As Dwyer, the financial manager of the company explains, the company uses a standard costing approach in its financial accounting, an approach opposed by welsh himself. The company had also adopted fixed financial conventions. The conventions were not dynamic as compared to the production process that had been reviewed over the time. The production process had experienced drastic changes since 1979 when Dwyer became the company’s finance manager.

The answer to this question is absolutely trivial. The traditional accounting practices that had been developed and maintained for more than 25 years could not add value to the lean environment.

First it is important to analyze critically the standard costing approach used by the company.

Standard costing is not an appropriate accounting practice when dealing with lean enterprises.

Though, standard costing will be appropriate for calculating production cost for mass production processes of companies, it is not suitable for lean companies. Standard costing has various impacts on the approximation of production costs. It tends to over-produce and reduce the flow of production. It also tends to create excess inventories within the company. All the three impacts are actually the reason why a company needs to adopt lean operations.

Standard costing therefore does the contrary of what leaning should do. While the traditional standard costing focuses on mass production with the major objective being to achieve economies of scale, lean manufacturing focuses on instantaneous production. It focuses on making of goods each at a time. Traditional standard costing lacks dynamism and may lead to poor decision making in the practice of management. It impacts on decisions such as make/buy and rationalization of products.

In this case of Topeka, standard costing is not sufficient for the lean manufacturing process. The introduction of such systems requires dynamic policies that merge with such changes. Using the same financial system for over 25 years does not allow the company to effectively accommodate the systematic changes. Such changes include increased inventory turns and reduced lead times.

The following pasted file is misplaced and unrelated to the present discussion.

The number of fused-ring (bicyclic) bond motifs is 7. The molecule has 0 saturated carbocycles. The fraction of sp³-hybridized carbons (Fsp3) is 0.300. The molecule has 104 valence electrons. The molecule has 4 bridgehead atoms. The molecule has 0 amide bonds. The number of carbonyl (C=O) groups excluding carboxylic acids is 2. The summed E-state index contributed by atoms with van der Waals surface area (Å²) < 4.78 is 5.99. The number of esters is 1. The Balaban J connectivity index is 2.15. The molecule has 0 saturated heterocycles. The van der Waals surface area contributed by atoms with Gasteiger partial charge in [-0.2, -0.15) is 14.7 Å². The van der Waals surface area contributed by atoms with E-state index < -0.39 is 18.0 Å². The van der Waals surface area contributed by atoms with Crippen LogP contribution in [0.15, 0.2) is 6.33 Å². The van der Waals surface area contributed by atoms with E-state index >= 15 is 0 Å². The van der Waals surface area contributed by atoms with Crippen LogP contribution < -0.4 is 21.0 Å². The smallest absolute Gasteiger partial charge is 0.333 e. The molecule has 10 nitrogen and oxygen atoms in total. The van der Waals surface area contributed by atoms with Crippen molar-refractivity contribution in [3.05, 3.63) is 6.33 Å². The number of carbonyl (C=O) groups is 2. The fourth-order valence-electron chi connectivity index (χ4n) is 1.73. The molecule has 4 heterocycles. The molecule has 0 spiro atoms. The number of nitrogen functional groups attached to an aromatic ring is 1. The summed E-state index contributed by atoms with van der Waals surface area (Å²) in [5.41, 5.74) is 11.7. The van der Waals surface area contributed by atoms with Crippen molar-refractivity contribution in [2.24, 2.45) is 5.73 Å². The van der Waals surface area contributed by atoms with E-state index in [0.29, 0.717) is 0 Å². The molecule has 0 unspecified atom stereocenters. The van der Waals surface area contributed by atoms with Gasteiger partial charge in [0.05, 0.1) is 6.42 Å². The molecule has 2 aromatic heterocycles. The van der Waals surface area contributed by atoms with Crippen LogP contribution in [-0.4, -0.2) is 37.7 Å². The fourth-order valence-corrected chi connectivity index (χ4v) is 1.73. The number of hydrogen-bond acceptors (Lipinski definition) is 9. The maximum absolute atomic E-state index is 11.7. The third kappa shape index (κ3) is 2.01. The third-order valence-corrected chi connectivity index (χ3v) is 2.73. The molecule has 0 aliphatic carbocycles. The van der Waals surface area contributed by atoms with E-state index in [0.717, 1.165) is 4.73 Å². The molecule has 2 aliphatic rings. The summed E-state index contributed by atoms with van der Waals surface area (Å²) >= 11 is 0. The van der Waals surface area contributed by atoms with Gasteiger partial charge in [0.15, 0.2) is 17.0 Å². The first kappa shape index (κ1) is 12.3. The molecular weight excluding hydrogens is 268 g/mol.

It is important to note that in the short term, there may not be significant financial improvement after the implementation of lean production systems. In fact in most cases the contrary happens. Low operating profits margins may be experienced due to the reduced inventories or the cost of sales.

This often leads to increased cash flows. Failure to adopt good accounting strategies will therefore lead to major financial slumps in the long run.

The second question posed by Walsh is how accounting can function better to serve strategic planning, control, and decision making efforts of senior management in the lean environment adopted by Topeka. To answer this question, it is important to address issues related to capacity planning, aligning of employee incentives with lean goals as well as product mix decision making.

Lean accounting is definitely important to senior managers especially when it comes to capacity development. Capacity development entails determining the capacity of production resources that are important in meeting demand of the products. Developing an efficient lean management accounting requires the managers to make good use of cellular performance measurements that are used to manage capacity.